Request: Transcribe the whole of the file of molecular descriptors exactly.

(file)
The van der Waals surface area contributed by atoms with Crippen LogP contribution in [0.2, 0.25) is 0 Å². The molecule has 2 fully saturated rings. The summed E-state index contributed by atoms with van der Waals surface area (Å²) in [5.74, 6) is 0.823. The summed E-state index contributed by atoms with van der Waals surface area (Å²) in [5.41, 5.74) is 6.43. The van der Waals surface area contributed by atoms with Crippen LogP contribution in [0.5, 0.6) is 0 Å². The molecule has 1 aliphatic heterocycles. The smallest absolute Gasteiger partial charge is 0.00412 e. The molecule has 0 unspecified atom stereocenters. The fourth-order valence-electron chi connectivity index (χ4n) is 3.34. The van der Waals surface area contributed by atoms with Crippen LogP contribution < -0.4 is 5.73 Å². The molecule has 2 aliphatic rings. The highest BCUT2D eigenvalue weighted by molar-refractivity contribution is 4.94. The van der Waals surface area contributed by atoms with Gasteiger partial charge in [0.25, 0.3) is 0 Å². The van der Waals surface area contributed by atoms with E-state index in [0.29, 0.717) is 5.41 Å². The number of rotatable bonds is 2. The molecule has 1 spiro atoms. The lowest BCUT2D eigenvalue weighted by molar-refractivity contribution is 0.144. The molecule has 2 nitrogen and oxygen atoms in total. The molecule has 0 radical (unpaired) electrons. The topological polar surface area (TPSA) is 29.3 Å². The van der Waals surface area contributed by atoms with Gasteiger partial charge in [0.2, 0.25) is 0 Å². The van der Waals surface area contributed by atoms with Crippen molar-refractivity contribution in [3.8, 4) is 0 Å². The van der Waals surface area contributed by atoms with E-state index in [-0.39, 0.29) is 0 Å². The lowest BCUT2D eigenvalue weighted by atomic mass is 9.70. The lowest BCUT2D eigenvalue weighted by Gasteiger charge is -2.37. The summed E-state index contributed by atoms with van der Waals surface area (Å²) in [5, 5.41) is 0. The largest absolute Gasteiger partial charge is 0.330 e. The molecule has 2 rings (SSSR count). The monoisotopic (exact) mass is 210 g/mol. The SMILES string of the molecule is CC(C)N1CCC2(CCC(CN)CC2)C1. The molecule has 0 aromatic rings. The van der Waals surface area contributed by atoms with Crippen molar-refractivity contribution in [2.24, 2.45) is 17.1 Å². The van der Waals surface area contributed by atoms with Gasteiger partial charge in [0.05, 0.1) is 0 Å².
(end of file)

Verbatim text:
The van der Waals surface area contributed by atoms with Crippen LogP contribution in [0.2, 0.25) is 0 Å². The molecule has 2 fully saturated rings. The summed E-state index contributed by atoms with van der Waals surface area (Å²) in [5.74, 6) is 0.823. The summed E-state index contributed by atoms with van der Waals surface area (Å²) in [5.41, 5.74) is 6.43. The van der Waals surface area contributed by atoms with Crippen LogP contribution in [0.5, 0.6) is 0 Å². The molecule has 1 aliphatic heterocycles. The smallest absolute Gasteiger partial charge is 0.00412 e. The molecule has 0 unspecified atom stereocenters. The fourth-order valence-electron chi connectivity index (χ4n) is 3.34. The van der Waals surface area contributed by atoms with Crippen LogP contribution < -0.4 is 5.73 Å². The molecule has 2 aliphatic rings. The highest BCUT2D eigenvalue weighted by molar-refractivity contribution is 4.94. The van der Waals surface area contributed by atoms with Gasteiger partial charge in [0.25, 0.3) is 0 Å². The van der Waals surface area contributed by atoms with E-state index in [0.29, 0.717) is 5.41 Å². The number of rotatable bonds is 2. The molecule has 1 spiro atoms. The lowest BCUT2D eigenvalue weighted by molar-refractivity contribution is 0.144. The molecule has 2 nitrogen and oxygen atoms in total. The molecule has 0 radical (unpaired) electrons. The topological polar surface area (TPSA) is 29.3 Å². The van der Waals surface area contributed by atoms with Gasteiger partial charge in [0.2, 0.25) is 0 Å². The van der Waals surface area contributed by atoms with Crippen molar-refractivity contribution in [3.8, 4) is 0 Å². The van der Waals surface area contributed by atoms with E-state index in [-0.39, 0.29) is 0 Å². The lowest BCUT2D eigenvalue weighted by atomic mass is 9.70. The lowest BCUT2D eigenvalue weighted by Gasteiger charge is -2.37. The summed E-state index contributed by atoms with van der Waals surface area (Å²) in [5, 5.41) is 0. The largest absolute Gasteiger partial charge is 0.330 e. The molecule has 2 rings (SSSR count). The monoisotopic (exact) mass is 210 g/mol. The SMILES string of the molecule is CC(C)N1CCC2(CCC(CN)CC2)C1. The molecule has 0 aromatic rings. The van der Waals surface area contributed by atoms with Crippen molar-refractivity contribution in [2.24, 2.45) is 17.1 Å². The van der Waals surface area contributed by atoms with Gasteiger partial charge in [0.05, 0.1) is 0 Å².